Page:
Google to start blocking redirect ads in Chrome from 2018


Another issue is when users click on a link that takes them to an ad, while the content sought will be in a new tab.

Recently, the browser found a small number of web content producers abuse the internet's flexibility and power to take advantage of users and redirect them to unintended destinations.

It's a major problem, and Google says 20 per cent of feedback reports it receives from Chrome users on desktop include complaints about encountering unwanted content.

A URL redirects is when a user is unexpectedly redirected to a different webpage.

"To address this, in Chrome 64 all redirects originating from third-party iframes will show an infobar instead of redirecting, unless the user had been interacting with that frame". This will keep you on the page you're reading, without any annoying redirect jumps.

Later down the road, Chrome 65 will fix that particularly nasty nonsense when the link you meant to click opens up in a new tab but the parent page redirects to an ad.

To that end, Google's objectivity and interests - while often aligned with the greater good - do seem to be worth taking into considerationg in this case given that Google makes around 90 billion dollars per years in online advertising revenues before it introduces a feature that will block other companies' ads. The Chrome 65 release is set for March 6.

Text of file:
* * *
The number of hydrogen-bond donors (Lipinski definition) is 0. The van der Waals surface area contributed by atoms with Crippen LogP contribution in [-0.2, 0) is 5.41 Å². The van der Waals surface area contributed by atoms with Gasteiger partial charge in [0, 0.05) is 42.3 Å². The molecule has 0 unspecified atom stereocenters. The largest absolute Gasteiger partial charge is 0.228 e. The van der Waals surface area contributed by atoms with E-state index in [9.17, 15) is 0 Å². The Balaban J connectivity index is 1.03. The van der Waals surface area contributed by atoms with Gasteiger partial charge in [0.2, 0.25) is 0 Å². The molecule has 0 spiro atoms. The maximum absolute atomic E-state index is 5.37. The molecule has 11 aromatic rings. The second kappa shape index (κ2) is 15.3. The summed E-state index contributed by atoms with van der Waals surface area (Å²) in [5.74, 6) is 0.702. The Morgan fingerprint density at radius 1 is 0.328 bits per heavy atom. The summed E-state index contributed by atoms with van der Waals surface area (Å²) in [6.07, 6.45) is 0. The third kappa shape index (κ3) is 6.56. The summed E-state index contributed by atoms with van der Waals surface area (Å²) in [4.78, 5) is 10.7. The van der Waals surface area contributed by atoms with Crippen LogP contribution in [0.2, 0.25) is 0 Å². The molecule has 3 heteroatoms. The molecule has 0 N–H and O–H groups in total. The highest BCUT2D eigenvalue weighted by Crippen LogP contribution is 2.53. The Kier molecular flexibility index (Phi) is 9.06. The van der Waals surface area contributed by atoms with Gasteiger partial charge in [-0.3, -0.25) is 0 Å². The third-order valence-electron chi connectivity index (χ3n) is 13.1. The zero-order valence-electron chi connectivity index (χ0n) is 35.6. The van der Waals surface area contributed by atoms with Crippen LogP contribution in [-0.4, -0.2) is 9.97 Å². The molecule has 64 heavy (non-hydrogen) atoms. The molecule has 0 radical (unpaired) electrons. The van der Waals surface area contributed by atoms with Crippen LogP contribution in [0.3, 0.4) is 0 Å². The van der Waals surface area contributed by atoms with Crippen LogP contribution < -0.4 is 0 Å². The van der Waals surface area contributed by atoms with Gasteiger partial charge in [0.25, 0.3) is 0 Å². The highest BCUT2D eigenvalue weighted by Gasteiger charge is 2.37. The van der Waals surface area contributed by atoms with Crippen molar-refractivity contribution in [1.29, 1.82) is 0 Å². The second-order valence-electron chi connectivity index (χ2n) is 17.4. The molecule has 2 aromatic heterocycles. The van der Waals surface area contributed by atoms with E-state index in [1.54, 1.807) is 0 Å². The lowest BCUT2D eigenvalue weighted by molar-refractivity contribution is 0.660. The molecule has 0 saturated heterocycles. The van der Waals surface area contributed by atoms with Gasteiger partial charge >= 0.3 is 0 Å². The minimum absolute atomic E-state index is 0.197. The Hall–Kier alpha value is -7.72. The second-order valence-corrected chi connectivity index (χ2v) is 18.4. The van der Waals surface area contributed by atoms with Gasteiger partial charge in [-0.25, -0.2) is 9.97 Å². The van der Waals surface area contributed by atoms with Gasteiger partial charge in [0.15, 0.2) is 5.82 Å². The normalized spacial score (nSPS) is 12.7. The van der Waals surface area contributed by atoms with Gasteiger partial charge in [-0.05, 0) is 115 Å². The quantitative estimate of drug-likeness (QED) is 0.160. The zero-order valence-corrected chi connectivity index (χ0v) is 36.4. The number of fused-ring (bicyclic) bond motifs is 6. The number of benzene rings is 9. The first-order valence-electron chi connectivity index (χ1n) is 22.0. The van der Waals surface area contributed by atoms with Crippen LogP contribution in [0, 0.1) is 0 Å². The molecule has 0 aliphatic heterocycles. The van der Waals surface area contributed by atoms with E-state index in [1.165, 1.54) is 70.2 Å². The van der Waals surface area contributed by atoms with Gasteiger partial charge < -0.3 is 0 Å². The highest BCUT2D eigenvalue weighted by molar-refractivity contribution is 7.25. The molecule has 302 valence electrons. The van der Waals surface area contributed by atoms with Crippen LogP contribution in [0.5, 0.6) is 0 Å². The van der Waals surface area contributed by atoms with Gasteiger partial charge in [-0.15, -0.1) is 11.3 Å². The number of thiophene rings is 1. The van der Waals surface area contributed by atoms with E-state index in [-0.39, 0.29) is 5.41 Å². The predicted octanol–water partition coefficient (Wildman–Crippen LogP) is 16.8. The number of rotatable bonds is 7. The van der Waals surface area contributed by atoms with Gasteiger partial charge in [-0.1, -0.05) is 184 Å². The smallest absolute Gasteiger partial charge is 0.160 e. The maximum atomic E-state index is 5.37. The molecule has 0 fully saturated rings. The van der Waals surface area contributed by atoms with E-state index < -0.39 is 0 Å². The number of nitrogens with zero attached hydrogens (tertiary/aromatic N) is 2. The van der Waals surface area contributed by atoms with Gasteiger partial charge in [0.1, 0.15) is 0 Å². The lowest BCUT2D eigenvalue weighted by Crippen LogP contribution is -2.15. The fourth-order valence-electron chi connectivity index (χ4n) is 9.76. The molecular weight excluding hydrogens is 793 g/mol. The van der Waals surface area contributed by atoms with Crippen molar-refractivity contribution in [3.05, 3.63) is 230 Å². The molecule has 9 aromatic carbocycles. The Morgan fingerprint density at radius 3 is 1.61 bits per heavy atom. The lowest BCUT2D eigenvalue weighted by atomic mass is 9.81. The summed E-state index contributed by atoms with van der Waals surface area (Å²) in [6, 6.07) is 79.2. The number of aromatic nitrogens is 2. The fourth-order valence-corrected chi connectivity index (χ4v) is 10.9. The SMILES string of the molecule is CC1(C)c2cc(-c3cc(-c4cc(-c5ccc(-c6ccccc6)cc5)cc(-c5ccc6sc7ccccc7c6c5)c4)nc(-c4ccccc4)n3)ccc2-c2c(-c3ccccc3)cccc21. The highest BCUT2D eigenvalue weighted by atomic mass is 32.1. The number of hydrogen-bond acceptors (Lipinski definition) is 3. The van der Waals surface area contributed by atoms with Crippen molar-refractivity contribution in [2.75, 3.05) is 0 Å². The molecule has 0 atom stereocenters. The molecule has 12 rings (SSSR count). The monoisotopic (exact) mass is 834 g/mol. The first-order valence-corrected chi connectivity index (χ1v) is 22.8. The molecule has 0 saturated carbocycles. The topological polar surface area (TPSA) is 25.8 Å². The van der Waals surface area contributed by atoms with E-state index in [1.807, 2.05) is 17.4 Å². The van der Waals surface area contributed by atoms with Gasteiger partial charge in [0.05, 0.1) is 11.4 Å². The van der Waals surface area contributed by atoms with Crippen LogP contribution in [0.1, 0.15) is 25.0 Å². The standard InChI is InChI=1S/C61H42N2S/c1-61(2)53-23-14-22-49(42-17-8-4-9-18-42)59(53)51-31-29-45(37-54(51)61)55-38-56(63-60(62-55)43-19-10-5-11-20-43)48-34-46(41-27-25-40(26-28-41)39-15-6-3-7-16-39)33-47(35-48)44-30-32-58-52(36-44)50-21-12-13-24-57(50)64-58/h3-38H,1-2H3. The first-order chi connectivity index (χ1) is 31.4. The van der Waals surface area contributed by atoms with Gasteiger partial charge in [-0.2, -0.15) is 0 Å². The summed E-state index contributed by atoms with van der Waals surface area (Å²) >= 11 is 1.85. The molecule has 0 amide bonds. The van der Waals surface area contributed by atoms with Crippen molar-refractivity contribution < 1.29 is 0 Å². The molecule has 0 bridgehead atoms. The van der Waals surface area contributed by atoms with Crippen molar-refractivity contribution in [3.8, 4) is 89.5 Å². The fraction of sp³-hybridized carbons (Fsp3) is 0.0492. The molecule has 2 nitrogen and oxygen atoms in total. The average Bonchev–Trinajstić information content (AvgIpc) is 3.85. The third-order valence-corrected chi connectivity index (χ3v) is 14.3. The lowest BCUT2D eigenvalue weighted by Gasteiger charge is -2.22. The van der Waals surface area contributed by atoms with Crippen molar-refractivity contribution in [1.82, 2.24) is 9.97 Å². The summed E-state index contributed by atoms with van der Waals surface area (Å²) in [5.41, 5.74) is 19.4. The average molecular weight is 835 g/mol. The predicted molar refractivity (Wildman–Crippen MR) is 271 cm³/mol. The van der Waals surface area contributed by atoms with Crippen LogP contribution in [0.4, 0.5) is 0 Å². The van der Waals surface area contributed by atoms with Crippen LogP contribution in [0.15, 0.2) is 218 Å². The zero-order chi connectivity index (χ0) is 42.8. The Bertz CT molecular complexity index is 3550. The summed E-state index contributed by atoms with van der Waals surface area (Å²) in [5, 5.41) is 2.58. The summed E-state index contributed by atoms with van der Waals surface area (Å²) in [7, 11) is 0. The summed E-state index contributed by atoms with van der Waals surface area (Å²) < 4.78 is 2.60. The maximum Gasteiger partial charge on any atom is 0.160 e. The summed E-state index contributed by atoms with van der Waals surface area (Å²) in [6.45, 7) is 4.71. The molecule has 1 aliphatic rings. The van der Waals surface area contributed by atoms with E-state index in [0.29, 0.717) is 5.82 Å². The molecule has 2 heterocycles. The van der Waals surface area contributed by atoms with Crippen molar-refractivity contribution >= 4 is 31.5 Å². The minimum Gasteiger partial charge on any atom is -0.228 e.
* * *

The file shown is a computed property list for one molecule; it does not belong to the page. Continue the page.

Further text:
Finally, Google is also tackling more aggressive redirects, such as play buttons that actually send users to a new page and transparent overlays on websites that result in lots of pop-ups or new tabs when a user clicks anywhere on the page. These have proven to be hard to detect automatically, but in January Chrome's pop-up blocker will prevent sites with these types of abusive experiences from opening new windows or tabs.

Google is also closing a loophole that has allowed advertisers to get around Chrome's pop-up blocker.

The last of the three new features launched today, is named Abusive Experiences Report, and is in the form of a blacklist of sites that use misleading UI elements that redirect users without their consent.

Google's Chrome browser is used by over half of all Americans and its standing in the tech world, and as a search giant, have positioned the company to more or less dictate its terms to the rest of the world.